Tuesday, October 19, 2010

There's Always a Plague of One Kind or Another

I was exceptionally lucky to get invited to see a one night only 25th anniversary reading of Larry Kramer's The Normal Heart last night. I'd never read the play or seen it staged before and even though this was just a reading the power of the material - the anger, the sadness, and all of the humor - just roared right off the stage. The NYT has a review of the show which sums up my reaction pretty thoroughly. If they were to do a full-on production I would be there opening week.

If I were gonna pick a stand-out I'd have to say that I was most wowed by Michael Stuhlbarg, already on my love list because of his awesome work in the Coens' A Simple Man - even with all the actors standing there holding their scripts in their hands on a stage bare except for some chairs and a gurney his character felt fully envisioned. I kept feeling my eyes drift to see what he'd be doing in a scene even when he wasn't the one talking - which is a big feat considering Patrick Wilson was sauntering around on stage in a suit tailored to perfection - and he never disappointed. He'd be sitting on the floor picking at his shirt entirely in character. Not that he was stealing the scenes, or showboating - he just was, and he was great. And in a play rife with emotional lashing-outs it was his breakdown in the center of the piece that affected me the most. Not that anybody else was slacking; everyone was terrific. And Patrick Wilson wasn't just a well-tailored suit - his speech about the way his dead lover's death goes down was heartrending. It reminded me that Wilson's much more than the sum of his (admittedly greatly appreciated) nudities.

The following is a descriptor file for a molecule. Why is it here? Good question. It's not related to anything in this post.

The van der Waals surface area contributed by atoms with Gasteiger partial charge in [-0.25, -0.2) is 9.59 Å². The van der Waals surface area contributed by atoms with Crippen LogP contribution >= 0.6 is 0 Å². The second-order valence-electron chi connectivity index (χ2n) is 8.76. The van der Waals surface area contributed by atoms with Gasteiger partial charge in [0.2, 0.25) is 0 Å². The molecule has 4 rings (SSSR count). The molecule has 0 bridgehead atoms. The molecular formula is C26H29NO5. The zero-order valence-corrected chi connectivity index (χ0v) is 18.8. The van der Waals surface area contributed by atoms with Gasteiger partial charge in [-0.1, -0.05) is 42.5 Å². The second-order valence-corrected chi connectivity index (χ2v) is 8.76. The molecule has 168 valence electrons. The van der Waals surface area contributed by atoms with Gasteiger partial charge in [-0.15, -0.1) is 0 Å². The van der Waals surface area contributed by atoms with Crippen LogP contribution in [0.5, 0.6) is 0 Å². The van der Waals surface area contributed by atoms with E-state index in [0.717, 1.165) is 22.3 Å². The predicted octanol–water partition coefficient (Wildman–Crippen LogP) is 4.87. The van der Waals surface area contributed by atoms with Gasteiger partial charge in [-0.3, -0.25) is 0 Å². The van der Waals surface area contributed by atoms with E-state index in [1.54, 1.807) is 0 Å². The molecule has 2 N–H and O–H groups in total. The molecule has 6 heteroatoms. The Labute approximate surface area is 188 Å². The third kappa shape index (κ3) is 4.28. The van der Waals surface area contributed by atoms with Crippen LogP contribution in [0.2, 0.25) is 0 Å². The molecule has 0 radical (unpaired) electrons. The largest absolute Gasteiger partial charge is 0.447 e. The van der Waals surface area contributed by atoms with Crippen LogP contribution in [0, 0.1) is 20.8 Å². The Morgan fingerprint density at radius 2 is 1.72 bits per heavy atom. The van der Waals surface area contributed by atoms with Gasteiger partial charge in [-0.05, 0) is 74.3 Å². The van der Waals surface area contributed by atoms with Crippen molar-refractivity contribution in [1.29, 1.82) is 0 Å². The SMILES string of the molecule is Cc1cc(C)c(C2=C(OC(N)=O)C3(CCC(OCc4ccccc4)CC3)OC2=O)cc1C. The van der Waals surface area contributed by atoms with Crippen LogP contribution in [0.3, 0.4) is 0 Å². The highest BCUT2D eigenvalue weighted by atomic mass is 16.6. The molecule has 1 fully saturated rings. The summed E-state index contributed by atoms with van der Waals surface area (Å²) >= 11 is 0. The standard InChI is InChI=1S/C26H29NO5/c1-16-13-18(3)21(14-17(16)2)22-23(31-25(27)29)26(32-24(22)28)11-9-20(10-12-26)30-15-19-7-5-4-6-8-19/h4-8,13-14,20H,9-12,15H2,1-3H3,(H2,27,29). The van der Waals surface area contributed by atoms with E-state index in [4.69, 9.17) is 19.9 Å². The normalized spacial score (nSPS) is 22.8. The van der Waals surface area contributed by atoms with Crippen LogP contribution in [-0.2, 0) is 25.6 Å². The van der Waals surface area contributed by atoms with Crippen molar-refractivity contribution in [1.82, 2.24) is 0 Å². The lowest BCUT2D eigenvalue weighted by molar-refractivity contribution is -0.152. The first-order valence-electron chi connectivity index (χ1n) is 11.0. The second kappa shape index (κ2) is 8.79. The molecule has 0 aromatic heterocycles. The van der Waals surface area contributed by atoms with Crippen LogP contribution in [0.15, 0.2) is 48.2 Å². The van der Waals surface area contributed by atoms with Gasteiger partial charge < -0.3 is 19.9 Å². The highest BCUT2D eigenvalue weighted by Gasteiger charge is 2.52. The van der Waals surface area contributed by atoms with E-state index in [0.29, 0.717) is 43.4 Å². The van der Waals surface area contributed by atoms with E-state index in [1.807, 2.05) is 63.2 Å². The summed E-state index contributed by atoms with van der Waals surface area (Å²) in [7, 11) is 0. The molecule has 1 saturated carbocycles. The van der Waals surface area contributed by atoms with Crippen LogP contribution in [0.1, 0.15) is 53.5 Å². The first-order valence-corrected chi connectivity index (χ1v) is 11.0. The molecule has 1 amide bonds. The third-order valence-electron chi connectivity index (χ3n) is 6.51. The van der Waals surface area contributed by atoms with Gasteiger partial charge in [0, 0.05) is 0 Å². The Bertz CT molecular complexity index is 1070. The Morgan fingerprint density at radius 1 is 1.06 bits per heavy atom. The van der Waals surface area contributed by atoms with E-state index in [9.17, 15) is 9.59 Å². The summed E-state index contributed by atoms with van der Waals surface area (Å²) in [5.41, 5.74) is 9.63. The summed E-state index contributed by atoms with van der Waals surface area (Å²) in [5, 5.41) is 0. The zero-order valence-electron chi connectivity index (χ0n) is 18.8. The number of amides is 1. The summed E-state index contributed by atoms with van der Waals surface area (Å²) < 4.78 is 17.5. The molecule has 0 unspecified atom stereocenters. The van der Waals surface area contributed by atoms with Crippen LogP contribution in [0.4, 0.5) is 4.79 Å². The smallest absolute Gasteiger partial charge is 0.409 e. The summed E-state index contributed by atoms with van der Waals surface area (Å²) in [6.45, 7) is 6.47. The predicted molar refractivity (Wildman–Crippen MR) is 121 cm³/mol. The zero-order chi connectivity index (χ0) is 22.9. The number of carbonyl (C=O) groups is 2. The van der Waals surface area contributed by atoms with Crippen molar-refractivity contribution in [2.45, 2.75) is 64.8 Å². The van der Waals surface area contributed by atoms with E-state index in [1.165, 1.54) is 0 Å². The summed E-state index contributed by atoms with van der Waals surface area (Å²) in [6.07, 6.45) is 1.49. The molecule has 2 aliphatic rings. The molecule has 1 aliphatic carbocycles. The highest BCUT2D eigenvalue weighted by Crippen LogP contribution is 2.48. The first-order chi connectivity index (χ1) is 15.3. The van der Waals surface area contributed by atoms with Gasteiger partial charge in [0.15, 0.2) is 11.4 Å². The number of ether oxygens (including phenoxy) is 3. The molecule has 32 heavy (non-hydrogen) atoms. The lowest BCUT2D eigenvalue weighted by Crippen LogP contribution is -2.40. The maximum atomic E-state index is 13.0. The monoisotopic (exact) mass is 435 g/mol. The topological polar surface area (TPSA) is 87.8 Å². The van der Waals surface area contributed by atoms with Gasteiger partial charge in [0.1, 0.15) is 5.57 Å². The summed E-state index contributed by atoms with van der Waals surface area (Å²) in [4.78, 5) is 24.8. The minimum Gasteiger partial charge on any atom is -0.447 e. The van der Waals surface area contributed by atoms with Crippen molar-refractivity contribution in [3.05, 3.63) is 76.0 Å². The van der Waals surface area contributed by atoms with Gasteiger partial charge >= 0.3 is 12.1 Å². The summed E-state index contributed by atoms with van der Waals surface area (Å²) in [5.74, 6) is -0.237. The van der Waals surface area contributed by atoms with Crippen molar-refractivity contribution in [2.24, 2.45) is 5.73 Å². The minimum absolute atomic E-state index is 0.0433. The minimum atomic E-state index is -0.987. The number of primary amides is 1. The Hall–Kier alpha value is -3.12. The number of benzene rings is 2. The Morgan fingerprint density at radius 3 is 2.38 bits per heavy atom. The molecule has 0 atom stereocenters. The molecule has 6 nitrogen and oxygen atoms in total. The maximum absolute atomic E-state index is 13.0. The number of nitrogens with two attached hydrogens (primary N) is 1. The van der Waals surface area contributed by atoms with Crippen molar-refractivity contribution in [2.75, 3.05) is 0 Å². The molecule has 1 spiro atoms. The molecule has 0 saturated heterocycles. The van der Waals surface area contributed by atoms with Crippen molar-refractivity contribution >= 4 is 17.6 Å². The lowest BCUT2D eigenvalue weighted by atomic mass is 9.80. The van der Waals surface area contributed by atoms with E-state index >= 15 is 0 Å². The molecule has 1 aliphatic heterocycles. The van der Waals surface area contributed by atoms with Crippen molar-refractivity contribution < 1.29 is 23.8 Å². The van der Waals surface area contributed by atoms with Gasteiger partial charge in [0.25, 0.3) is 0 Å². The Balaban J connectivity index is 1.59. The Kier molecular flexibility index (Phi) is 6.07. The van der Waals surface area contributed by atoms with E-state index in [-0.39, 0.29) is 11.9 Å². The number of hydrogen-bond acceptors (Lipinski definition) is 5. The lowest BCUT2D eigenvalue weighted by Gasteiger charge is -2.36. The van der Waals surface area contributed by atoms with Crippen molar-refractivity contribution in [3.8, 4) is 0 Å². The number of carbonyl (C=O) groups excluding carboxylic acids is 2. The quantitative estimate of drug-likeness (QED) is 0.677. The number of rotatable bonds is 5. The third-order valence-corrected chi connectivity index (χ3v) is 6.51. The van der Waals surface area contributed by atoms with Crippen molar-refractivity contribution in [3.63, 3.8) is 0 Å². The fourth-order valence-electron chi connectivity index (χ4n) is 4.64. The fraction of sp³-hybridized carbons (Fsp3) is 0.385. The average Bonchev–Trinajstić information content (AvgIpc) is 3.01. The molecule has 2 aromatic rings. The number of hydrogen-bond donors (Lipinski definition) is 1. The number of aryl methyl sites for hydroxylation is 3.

I'm excited especially now by the news then that the movie version seems to be ramping up, and Mark Ruffalo is an interesting choice for Ned. I think Ruffalo's a terrific actor, don't get me wrong, I'm just curious how he'll wind his relaxed nature up to the heights of where Ned's excitable righteousness takes him. I'm less excited about Ryan Murphy's ass in the director's chair - Running With Scissors was so so awful - but if he can get the thing made more power to him. It's been languishing for too long. And while it read as a time capsule in certain respects there are all kinds of echoes into today - the health care system, gay marriage, and it's not like AIDS has gone away - that need to echo louder. We're sadly still fighting most of these fights today.

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